I think it depends. If we develop the same kind of relationship with them that we have with Cameron Diaz or Brangelina, then that is a problem. Some people watch Michael Pollan on Oprah for Earth Day and serve arugula at their dinner party and think that is enough. I was recently on vacation in Northern California, and almost every restaurant I went to had some mention about serving local foods -- but very few of them actually had their hearts in it.
Still, I don’t think we can do enough celebrating of farmers. My hope is that this book leads readers to say, “I wonder if there are farmers like that around me.” I think some people assume that farmers’ lives are very different from theirs, and that stops them from reaching out. Whenever I got to the farmers’ market, I start by asking the farmer how the weather I have been experiencing is treating them. Something interesting almost always comes from that one simple question.
Shifting back to your book, photography is an important aspect of your work, but your book does not include any photographs, aside from the cover. Why did you make that decision?
A lot of my friends lobbied for photos, but I realized that pictures have a way of supplanting the images you create in your mind. For example, I just read the book All the Pretty Horses. It is so beautiful, and the way the author writes about the landscape is so evocative. Then my husband reminded me that there was a movie of the book that starred Matt Damon. I never saw it, but I remember hearing that it was not very good. The characters in the book are so strong and smart, but all of a sudden, I could not get the image of Matt Damon playing a bad character out of my head.
With my book, I wanted readers to create their own images, instead of having them served up to them. For people who want to see photographs of the three farms, however, my website includes a slideshow of pictures I took in the three locations.
The sustainable food world has been buzzing lately about the organic garden at the White House as a long overdue presidential nod to sustainable agriculture. Have you had a chance to speak with any farmers’ about their reactions to the new administration and what it might mean for them?
It is an interesting question. I haven’t spoken with any farmers specifically about the Obama administration, but I think it is interesting that you start off with the garden. There is an important distinction that often gets forgotten, which is that gardening is not farming. I love gardens and have one of my own, but backyard and urban gardens, no matter how many we have, are not going to feed a country with such significant urban populations. So while it is critical to get people involved with their food directly, and remind them of the practical experience it takes to grow food, agricultural policy is much more important in terms of feeding ourselves.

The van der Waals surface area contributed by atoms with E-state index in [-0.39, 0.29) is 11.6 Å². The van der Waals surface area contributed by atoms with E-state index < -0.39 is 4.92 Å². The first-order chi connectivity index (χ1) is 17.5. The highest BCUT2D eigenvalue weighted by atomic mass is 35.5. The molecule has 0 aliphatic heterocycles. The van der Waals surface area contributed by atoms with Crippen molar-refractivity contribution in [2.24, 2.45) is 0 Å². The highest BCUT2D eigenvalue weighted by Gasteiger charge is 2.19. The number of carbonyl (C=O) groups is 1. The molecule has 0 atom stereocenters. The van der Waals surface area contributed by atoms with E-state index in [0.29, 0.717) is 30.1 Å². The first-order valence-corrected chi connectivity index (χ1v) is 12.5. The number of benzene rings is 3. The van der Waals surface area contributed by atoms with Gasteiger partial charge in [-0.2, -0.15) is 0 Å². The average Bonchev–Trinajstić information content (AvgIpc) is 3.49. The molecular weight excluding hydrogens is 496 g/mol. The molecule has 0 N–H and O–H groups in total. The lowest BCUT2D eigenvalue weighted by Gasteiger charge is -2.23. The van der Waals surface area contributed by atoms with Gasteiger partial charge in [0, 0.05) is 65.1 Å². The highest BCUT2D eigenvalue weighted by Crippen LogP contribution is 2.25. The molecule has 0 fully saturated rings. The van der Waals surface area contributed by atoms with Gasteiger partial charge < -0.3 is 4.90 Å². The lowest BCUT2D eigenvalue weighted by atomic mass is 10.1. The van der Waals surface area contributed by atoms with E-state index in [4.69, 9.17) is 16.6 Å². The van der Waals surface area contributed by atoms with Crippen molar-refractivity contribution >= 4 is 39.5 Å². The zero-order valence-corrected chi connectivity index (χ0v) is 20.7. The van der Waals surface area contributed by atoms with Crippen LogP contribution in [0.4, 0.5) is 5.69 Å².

Truthfully, I have been disappointed in Obama’s unflinching support of biotechnology. There could not be a better emblem of the disempowerment of farmers than biotech, and to have a president that supports that is evidence that we have a long way to go. And while I know he comes from Illinois, where you cannot get elected without supporting ethanol, he seems almost blindly devoted to it. The differences between the Obama and Bush administrations, however, are still significant. There is a lot more potential for change now.
Alice Waters wrote that the farmers in your book “embody the future of American agriculture.” What do you hope that future looks like?
We are coming up against a variety of conditions and situations [like climate change] that will force us to rethink agriculture, and my hope is that we will return to a more human scale that recognizes the real limits of land and resources.
We have created a system of agriculture that allows the population to grow exponentially, but now we have to feed ourselves. It often seems like the only way to do that is to continue on as we have. Even now, with the growth of organic and local food, we still have not changed the market itself. We still go to the store and expect whatever we need to be there. But the truth is, that way of doing things has a very short life span. I think we need to take farmers out of the marginalized, servile position they have been put in and let them lead us again.